Coronavirus: India reports 38K+ new cases; 60% in Kerala, Maharashtra
India on Monday reported over 38,000 new COVID-19 cases, with 60% of the fresh infections concentrated in Kerala and Maharashtra. The nationwide death toll climbed to 4.14 lakh with nearly 500 more deaths over a single day. Meanwhile, as the third wave of COVID-19 is imminent, experts say the Delta variant of the virus replicates faster when invading human cells. Here are more details.
According to the Union Health Ministry, till Monday morning, India reported a total of 3,11,44,229 COVID-19 cases. The death toll has reached 4,14,108. So far, 3,03,08,456 patients have recovered, while 4,22,660 cases involve active infections. In the past 24 hours alone, India recorded 38,164 new infections, 38,660 more discharges, and 499 fresh fatalities. 40,64,81,493 vaccine doses have been administered so far.
Notably, India's second wave peaked on May 7, when 4.14 lakh single-day cases were reported, over four times the number of cases reported during the first wave in mid-September. Although infections have declined since the second wave peaked, India crossed the three crore-mark on June 23. India had crossed the one crore-mark on December 19, 2020, and the two crore-mark on May 4, 2021.
Maharashtra reported 9,000 new COVID-19 cases along with 5,756 more recoveries. Kerala, the second worst-hit state after Maharashtra, reported 13,956 new cases and 13,613 discharges. Meanwhile, the third worst-hit Karnataka added 1,708 new cases and 2,463 recoveries. Tamil Nadu, the fourth worst-hit state, reported 2,079 new cases and 2,743 recoveries. Andhra Pradesh reported 2,079 new cases and 2,743 recoveries.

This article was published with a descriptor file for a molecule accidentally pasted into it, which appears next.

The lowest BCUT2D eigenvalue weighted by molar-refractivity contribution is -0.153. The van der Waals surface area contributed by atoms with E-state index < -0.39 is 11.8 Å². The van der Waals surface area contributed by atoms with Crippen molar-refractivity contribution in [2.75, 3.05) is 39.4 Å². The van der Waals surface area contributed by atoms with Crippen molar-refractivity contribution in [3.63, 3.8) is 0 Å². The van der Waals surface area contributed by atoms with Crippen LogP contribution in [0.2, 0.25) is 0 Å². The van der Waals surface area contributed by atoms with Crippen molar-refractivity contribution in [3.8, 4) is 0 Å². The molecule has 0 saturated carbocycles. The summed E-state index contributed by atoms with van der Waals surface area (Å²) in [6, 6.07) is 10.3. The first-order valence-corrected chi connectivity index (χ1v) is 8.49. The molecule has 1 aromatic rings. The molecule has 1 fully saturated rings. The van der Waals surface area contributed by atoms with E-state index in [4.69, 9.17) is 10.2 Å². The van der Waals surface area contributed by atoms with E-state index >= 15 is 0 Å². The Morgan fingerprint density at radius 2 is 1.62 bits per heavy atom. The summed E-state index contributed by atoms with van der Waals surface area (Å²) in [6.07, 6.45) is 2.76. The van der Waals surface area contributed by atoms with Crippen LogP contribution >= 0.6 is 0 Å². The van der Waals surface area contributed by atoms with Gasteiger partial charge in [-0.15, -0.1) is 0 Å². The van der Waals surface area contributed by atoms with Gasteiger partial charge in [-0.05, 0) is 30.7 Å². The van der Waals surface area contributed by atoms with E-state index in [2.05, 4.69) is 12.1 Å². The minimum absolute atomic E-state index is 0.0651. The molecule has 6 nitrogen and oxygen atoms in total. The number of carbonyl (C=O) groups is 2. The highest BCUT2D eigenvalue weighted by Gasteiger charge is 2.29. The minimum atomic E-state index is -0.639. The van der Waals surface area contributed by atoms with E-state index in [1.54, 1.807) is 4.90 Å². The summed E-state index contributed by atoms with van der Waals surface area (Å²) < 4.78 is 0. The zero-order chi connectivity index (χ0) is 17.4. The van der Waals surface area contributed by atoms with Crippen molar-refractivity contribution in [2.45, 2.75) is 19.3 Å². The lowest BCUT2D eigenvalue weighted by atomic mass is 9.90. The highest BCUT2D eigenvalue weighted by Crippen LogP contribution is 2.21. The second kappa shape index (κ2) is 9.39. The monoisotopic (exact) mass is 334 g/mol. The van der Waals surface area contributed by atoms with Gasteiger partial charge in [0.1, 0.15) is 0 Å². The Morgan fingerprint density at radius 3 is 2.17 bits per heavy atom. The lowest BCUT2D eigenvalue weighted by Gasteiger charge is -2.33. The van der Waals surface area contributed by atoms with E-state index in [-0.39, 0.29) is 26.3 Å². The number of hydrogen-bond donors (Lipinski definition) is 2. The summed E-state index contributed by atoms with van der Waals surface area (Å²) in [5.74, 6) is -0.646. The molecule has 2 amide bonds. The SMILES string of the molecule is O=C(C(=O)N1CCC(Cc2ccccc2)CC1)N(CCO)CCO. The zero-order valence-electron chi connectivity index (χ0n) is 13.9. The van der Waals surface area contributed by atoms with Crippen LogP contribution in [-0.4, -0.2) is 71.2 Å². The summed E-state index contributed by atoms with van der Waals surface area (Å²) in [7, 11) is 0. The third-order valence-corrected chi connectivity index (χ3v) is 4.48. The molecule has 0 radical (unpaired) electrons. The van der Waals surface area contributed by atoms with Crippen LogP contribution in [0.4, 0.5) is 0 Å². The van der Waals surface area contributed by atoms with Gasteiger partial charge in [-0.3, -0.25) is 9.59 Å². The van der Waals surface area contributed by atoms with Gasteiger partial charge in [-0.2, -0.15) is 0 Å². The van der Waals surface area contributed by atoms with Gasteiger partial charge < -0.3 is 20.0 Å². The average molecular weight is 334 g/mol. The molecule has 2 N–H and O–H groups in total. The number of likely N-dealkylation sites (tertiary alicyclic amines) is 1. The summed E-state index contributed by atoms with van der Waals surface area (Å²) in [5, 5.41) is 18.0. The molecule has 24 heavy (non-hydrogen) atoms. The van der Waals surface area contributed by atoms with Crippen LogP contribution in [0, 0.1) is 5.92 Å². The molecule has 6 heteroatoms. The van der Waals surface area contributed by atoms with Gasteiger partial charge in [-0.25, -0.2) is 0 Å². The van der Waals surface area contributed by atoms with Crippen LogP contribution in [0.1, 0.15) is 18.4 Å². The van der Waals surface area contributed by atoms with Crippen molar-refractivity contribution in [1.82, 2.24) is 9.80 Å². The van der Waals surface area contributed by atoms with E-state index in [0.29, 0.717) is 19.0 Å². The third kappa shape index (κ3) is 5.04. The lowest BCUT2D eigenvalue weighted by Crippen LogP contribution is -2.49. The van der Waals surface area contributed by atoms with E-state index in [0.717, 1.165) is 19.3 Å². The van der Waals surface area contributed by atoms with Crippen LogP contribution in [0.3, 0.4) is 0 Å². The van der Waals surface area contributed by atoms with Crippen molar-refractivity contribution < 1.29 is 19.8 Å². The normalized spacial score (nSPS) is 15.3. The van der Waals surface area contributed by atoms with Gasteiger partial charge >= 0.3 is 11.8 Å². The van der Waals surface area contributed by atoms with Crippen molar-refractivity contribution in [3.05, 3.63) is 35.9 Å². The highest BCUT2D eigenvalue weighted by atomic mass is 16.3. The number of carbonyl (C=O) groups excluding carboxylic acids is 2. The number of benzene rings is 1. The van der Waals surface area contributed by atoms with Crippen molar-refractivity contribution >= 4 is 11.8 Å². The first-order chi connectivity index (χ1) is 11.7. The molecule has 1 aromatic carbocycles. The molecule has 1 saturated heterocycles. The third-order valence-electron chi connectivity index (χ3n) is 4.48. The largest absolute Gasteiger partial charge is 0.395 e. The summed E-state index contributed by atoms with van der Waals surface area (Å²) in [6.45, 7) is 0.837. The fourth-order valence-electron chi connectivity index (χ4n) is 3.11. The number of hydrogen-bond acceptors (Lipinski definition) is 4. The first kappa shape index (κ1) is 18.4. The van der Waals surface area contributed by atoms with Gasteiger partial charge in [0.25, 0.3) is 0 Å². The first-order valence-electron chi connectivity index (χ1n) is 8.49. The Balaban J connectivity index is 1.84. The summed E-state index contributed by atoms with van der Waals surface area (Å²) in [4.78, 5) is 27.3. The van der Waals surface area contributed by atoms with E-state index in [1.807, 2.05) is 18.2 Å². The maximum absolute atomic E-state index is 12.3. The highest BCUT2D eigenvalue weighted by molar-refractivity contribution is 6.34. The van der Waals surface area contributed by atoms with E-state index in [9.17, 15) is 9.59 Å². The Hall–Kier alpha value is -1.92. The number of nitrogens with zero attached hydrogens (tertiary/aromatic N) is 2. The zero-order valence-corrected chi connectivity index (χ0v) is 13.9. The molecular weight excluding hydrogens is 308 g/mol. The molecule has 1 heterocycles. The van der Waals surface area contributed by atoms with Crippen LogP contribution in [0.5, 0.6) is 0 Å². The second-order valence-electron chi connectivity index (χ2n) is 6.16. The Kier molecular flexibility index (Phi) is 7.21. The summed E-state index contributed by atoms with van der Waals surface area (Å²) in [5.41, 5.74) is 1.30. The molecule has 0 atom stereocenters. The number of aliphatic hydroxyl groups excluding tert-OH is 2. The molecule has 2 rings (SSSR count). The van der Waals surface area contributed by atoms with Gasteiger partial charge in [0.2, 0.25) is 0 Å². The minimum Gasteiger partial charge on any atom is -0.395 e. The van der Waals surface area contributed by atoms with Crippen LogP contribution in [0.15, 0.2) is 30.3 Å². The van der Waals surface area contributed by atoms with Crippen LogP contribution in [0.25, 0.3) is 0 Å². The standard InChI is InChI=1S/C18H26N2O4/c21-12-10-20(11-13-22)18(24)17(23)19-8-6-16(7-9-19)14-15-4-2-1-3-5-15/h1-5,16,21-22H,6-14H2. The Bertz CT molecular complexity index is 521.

On a related note, Dr. NK Arora, co-chair, Indian SARS-CoV-2 Genomics Consortium (INSACOG) said that existing vaccines against COVID-19 are effective against the Delta variant (B.1.617.2). Dr. Arora said that studies show some mutations promote syncytium formation. The virus replicates faster on invading a human cell, he said, adding that this leads to a strong inflammatory response in organs such as the lungs.
Further, a study conducted by Mumbai doctors—published in the Lung India Journal—has found that people who battled severe COVID-19 and pneumonia show signs of healing within three to six months. The study's lead author, pulmonologist Dr. Sumeet Singhania, said they found that "lung function continues to get better." Previous research has pointed out that COVID-19 may lead to long-term lung damage.